Taking a traditional Turkish Hamam is certainly a unique experience! On my last day in Göreme the friendly hotel staff arranged a great “the-works” deal for me at nearby Kelebek Turkish Bath Spa. I’ve had spa treatments and massages but none like this. It was pretty cool!
“The Turkish Hamam tradition goes far back to before the Turks reached Anatolia. When the Turks arrived they brought their own bathing tradition but were confronted with another, that of Romans and Byzantines. Eventually the two bathing traditions merged. Later, with the addition of the Moslem concern for cleanliness and respect for the uses of water, a new concept arose – the Turkish Bath. In time, the Turkish Bath became an institution with its own customs.”
A range of equipment is associated with a “traditional” Turkish Bath. Most equipment described below was used during my hamam. Except for the spa owner who was also acting receptionist, everyone spoke Turkish only. This meant limited instructions and communication, but it worked.
The process began with an aromatic sauna to open the pores. The divine scent in the sauna was invigorating and at the same time soothing. Afterwards you make your way to the kurna (marble basin surrounding the entire room). A pestemal (pesh-te-mahl) or Turkish towel fringed at both ends is wrapped around your torso from below the armpits to about mid-thigh. “The pestemal is striped or checked and made of a mixture of silk and cotton, pure cotton, or pure silk.”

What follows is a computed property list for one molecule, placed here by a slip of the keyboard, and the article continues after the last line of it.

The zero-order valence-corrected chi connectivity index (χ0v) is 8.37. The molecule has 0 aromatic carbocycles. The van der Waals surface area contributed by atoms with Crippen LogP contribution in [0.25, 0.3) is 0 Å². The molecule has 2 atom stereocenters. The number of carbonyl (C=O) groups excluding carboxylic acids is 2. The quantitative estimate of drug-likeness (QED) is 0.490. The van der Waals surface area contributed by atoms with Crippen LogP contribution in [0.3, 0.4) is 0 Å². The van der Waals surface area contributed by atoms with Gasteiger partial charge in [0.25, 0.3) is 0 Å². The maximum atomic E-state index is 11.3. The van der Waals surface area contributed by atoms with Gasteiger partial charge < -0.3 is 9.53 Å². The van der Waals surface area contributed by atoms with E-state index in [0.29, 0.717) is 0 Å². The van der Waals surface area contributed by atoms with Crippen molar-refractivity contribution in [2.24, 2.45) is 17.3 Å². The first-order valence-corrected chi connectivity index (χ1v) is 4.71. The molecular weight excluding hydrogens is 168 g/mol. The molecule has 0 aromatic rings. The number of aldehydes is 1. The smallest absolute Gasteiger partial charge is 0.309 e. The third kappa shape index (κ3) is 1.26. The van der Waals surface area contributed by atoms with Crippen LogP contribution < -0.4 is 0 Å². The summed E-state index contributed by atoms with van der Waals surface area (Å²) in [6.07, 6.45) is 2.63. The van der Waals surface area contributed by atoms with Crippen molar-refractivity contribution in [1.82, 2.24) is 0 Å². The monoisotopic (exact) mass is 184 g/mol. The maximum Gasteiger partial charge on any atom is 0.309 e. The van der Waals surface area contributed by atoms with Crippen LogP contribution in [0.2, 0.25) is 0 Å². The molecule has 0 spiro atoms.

A pair of wooden clogs (called patens) keeps your feet clear of the wet marble floor and prevent slipping. “Patens are carved exquisitely and often embellished with mother-of-pearl or sheathed in-tooled silver. Sometimes they have jingles or a woven straw sheath.” Patens were not used for my hamam – we were barefoot.
As you stretch out to relax on the warm marble kurna stone, a metal inlaid tas (bowl) made of weathered silver, tinned copper, or brass is used to pour warm to hot water over your body.
A soap case with a handle and perforations at the bottom allows soapy water to run out for the hamam process. The soap case also has a coarse mitt cloth with a webbing of date-palm woven out of plant fibers. The mitt is used for lathering the soap, scouring dirt from the pores, and delivering a “bracing” massage.
There are three towels for drying, one goes around the hair, one around the shoulders, and one around the waist. The hamam process takes ~60 minutes. In addition to the invigorating bath, I had a rejuvenating body wrap, a massage, and a cleansing / moisturizing facial – all for a price that wouldn’t cover a massage in the US. It was wonderful! I felt energized, properly pampered, and squeaky clean.
The long bus ride to Bodrum was grueling – so special time in the hamam was a great way to prepare. In spite of a few bumps I arrived safely and am enjoying views of the Aegean Sea while orienting myself and learning about another new city. I will be here for 30 days before moving on to Greece.